Cheltenham 2023 day 1 selections

Research Corner – Clive Cox

Hi All

A golfing buddy of mine has enjoyed some punting success following a particular trainer and given the yard in question is Flat/AW based it seemed a good idea to take a closer look at his Modus Operandi.

Clive Cox

Since beginning his training career back in 1999, specialising on flat racing, Clive Cox has endeavoured to make his mark and has gone on to establish himself as one of Britain's leading trainers, with a reputable string of thoroughbreds.

He has a formidable record with training precocious sprinters – typically producing those bought more shrewdly – Cox is equally at home nurturing talented Group 1 winning two-year-olds, as he is planning and landing prominent handicap wins. 

The above is quite surprising given Clive Cox was formerly a National Hunt jockey and rode close to 100 winners in the saddle. Having switched to the training ranks he initially became Assistant Trainer to the late Mikie Heaton-Ellis, who tragically passed away in 1999 with Clive stepping up to take over the license.

In the spring of 2000 Cox and his team moved to Lambourn and set there stall out at Beechdown Stables, owned by former National Hunt Champion and racing broadcaster, John Francome.

20+ years on and Clive Cox’s proven aptitude for training thoroughbreds has seen him stable a myriad of success stories, from precocious sprinters to remarkable Group winners and Royal Ascot champions.  

2003 saw the yards Royal Ascot debut with the triumphant win of New Seeker in the Britannia Stakes Handicap. Beechdown Stables then celebrated their first taste of a Group One winner with Gilt Edge Girl winning the Prix De L’Abbaye at Longchamp in 2010.

Horses such as Reckless Abandon, Profitable and My Dreamboat have since followed suit, all with tremendous winning performances at Royal Ascot once again.

Lethal Force, a particular stable star favourite, added further to the stream of success from the Royal meeting before a record-breaking achievement with his 2013 win at Newmarket in the July Cup; an impressive accolade which, to this day, remains to be unbeaten.

​Another of Clive Cox’s recognised accomplishments was the incredibly talented Harry Angel – a globally acknowledged powerhouse of a sprinter, known also for his course record breaking capabilities over a number of Group One successes – previously owned by Peter Ridgers, before later bringing home further success under the famous Godolphin blue silks.

​In 2020 the yard proudly celebrated their ninth Royal Ascot win and tenth Group One success combined, with the pulse storming victory of Golden Horde in the Commonwealth Cup.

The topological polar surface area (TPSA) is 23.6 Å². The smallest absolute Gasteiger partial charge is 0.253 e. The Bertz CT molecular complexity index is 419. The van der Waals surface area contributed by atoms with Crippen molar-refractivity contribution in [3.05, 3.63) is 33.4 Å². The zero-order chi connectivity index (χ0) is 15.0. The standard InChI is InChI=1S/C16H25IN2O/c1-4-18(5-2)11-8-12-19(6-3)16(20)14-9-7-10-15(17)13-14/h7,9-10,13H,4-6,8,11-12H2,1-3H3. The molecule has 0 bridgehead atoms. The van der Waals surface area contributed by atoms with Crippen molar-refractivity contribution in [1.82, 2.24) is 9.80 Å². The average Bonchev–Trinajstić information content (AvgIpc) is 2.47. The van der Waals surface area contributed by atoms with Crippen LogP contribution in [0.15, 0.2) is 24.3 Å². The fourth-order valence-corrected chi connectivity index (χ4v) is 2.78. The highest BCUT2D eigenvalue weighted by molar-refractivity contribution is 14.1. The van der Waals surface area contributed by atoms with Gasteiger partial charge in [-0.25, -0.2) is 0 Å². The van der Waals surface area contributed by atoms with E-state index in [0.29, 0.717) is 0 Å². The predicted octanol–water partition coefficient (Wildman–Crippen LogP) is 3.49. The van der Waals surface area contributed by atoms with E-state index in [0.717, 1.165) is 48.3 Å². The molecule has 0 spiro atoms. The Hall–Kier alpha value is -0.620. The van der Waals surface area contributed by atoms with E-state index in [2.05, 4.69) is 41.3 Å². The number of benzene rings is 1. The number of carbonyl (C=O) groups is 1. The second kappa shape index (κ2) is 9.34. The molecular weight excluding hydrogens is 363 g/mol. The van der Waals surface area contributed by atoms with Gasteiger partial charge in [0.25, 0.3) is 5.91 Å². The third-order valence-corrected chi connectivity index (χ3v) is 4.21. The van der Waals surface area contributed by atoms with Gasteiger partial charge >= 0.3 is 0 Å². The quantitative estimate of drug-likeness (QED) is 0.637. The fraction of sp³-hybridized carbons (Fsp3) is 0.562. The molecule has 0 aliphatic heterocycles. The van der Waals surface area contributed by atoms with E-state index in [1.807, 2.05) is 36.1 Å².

Clive Cox favours quality over quantity and his training record is an admirable reminder that although saddling a smaller yard to those wider strings of the classic and championship contenders, he is every bit as capable through his dedicated horsemanship, individualistic approach, and eye for talent. 

We will start our look-see with a look at the most recent decade of runners: –

The above shows a steady profile of 11%+ winning strike rate and a blind level stake profit to the Betfair SP over the 10 year period.

2022 proved to be a challenging year but 2023 has already started brightly with at the time of writing 13 winners from 64 runners and a profit to BFSP of a shade over 26 pts after comms deductions.

If we next look at the performance over the most recent decade by surface, we find the following: –

Both the AW and Flat turf runners have produced a similar winning strike rate of circa 14% but the former has made better gains as seen from the 9.38% ROI at the Betfair SP.

Next, we will drill down the AW runners to see if any of the tracks stand out on the stats.

Although Newcastle Tapeta only opened during 2016 the subsequent years have seen only 10 runners sent up there by the Clive Cox yard and these produced 3 winners which stand out, however, before we all start lumping on a quick check shows that all three came from the same horse, Tregony.

If we split the AW runners by race type, we find: –

System 13: Back the runners trained by Clive Cox when they are running in AW Handicaps.

This approach would have made solid gains in 5 of the most recent 10 years.

Until next time

Steve Carter

For our Gold members Steve takes a closer look at the Cox runners and finds a couple of interesting standout angles. To upgrade your account, click here.

Already a Gold or Platinum member? Read the full article in Issue 102